Miracles and Mountains, Or Finding the Fantastic in the Ordinary

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I was in the mountains when I first realized that miracles could exist.  Not in the biblical sense, the way I saw it, but in that visceral feeling you get when something is real and at the same time magical.

Our rental car on the ride up to Mt. Cook was a nice one.  One of those shiny, tank-like creations with the headlamps that look like cartoon shark eyes.  We’d been in the car for several hours, already and everywhere around us the fields had sunken into valleys so deep you had to crane your neck out the window to see the bottom.  Did I mention that we had forgotten our map in the previous night’s hotel room? Oh yeah, and (once again) we were feeling like we might have taken a wrong turn.

It started quietly at first, a flash of cotton speeding past my window.

I blinked. “Was that a bush?” I asked?

Except a moment later, two more muddy “bushes” sped past the other side of the car, their milk-coloured ears flicking, heads bobbing up and down as they ran.

Matt broke out into a laugh.  “They’re sheep!” he said, driving slower.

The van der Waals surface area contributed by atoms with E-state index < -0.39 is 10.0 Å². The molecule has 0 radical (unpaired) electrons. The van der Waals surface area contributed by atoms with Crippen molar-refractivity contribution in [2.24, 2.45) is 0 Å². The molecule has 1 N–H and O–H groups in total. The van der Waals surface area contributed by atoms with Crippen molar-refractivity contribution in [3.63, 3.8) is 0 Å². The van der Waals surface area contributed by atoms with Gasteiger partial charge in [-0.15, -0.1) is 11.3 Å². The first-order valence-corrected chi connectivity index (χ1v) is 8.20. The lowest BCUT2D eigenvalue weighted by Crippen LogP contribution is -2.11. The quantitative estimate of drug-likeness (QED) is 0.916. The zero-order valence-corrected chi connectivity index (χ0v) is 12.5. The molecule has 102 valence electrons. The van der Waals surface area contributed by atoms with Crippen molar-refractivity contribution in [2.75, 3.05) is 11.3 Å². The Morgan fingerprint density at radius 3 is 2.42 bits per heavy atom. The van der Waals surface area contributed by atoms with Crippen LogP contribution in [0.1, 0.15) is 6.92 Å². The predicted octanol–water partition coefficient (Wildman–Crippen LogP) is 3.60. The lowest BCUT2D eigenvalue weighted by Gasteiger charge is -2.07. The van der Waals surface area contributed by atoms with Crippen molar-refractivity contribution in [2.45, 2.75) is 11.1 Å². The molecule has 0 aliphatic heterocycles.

Sheep poured over the horizon, hundreds of them crowding up the nearby hills and in every direction of the road.

“It’s already two,” I said, trying to keep the nerves from jangling into my voice.

Matt turned off the engine.  Frowned.  “Hm,” he said.

“They’ll cancel our reservation!” I said.

Then he turned to me with one of his mischievous grins that got me hooked on him in the first place, opened the door and took off running down the road after the sheep.

“Move along little sheepies!” he hollered.  “Git! Git!”  He turned around to wave me out into the crowd, his wild, curly hair the only thing setting him apart from all of the wooly heads.

I laughed.  The spell was broken.

We did reach the mountains, eventually.  They were only around the next hillside, we soon learned.  Together, we looked up at Mt. Cook, stepping out of the car into the biting winter air.

It’s not like I hadn’t seen mountains before.  In Christchurch and the country that surrounds it the mountains rise out of the fields like silent spectators.  Can a mountain—or a herd of sheep—be a miracle?  Miracles, I think, are those ordinary moments that make you realize the wonders of the mundane.

This time, seeing the mountain was different.  It had the feeling of an end to a journey, the way Frodo must have imagined himself when he finally reached Mordor.   In a few short weeks, we would fly home and the future seemed uncertain.

“It seems far,” I said, as we headed down the boardwalk, the mountain looming icily before us.  I had to shield my eyes with my hand to see it clearly.

Matt jogged ahead, then stopped to peer at Mt. Cook himself.  “We can make it,” he said.

I smiled.  I didn’t know for sure if we could–make it, that is–but I took off down the empty path anyway.  “Maybe so,” I said.  “We’ll just have to wait and see.”

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